What’s your final vote on the winding sticks. You say you take the pretty ones to shows but use the aluminum angle. And you suggest everyone should make their own from wood. Anyway, I closed the book a bit confused on this one. Overall it’s a great read.

  4. Window Guy

    Chris thank you for this book well actually all of your books as I have enjoyed them all immensely. You are one of the reasons why I enjoy Hand Tools so much and have learned a a great deal. Your latest book ” The Anarchist’s Tool Chest” was a great read and once I started reading it I had trouble putting it down. You have a unique style of writing which, well at least for me keeps me interested. I also appreciate the step by step process of building these projects. I don’t have the companion DVD yet but plan on adding this also to my collection of your DVD’s.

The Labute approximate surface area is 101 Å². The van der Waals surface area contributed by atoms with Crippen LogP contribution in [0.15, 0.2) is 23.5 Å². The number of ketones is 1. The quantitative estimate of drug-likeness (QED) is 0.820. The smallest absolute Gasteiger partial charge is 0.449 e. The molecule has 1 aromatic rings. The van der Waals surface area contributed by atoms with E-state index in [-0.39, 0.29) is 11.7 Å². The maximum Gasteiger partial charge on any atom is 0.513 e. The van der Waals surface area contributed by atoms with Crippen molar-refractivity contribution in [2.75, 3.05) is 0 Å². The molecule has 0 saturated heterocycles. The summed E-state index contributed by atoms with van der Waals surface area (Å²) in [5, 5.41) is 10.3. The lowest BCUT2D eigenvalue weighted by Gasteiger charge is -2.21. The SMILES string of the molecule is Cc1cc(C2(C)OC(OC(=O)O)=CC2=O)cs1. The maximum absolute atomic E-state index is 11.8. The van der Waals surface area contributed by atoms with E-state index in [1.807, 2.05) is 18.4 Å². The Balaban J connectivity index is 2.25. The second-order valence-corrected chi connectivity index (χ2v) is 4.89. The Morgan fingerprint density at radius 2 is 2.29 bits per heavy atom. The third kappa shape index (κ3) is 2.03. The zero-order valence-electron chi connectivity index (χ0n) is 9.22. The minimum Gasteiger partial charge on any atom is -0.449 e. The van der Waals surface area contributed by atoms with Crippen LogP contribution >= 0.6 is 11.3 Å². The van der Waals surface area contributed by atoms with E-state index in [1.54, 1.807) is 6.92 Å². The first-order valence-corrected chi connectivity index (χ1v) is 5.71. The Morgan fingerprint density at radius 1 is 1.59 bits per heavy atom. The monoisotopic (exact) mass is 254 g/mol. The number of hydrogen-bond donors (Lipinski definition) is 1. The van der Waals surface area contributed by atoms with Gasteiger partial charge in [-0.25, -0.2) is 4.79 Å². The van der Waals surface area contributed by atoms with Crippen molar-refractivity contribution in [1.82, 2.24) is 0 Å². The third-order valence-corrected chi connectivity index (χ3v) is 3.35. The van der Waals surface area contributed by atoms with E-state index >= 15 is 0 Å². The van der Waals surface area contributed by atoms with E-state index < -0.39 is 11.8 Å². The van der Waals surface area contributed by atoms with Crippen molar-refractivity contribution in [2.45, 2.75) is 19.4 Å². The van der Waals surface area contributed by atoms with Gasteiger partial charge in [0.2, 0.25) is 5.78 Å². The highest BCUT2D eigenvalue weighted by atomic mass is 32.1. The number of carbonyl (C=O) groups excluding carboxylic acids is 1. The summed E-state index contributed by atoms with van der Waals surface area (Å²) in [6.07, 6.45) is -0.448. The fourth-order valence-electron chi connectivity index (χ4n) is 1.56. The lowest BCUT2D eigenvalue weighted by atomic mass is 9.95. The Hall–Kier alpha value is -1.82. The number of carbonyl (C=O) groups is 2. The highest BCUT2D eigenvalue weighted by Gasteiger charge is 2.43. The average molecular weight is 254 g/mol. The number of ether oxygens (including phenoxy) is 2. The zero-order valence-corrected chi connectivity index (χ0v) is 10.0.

Steve

  5. Bill Lattanzio

    The Anarchist Toolchest to me is philosophy book, and I don’t mean that in a bad way. It touched on something that many woodworkers, both beginner and advanced, have begun to realize: woodworking as a profession is fading away. A scary thought, especially to me because I’m new to this. My big worry is that I will be unable one day or another to get quality hand tools, that’s why it’s so nice to see companies such as Lie Nielsen and Veritas thriving, among others.
    I think that “Aesthetic Anarchy” is something that all woodworkers practice even though it may be subconsciously. Amateur woodworkers are quite important now in the woodworking field, and this book is a great starting point for an amateur who may want to get into the craft. In that sense Chris Schwarz may be the most important woodworker of the generation. He’s decided to take up the banner of traditional woodworking and this book basically is the beginning of his journey, in my opinion.
    To me though, the greatest anarchist of the last 100 years was Richard Proenneke. He is a personal hero, and while not truly a cabinetmaker, a truly great woodworker. If anybody reads this, check out his story. He is the reason I am a woodworker today.

  6. StuartB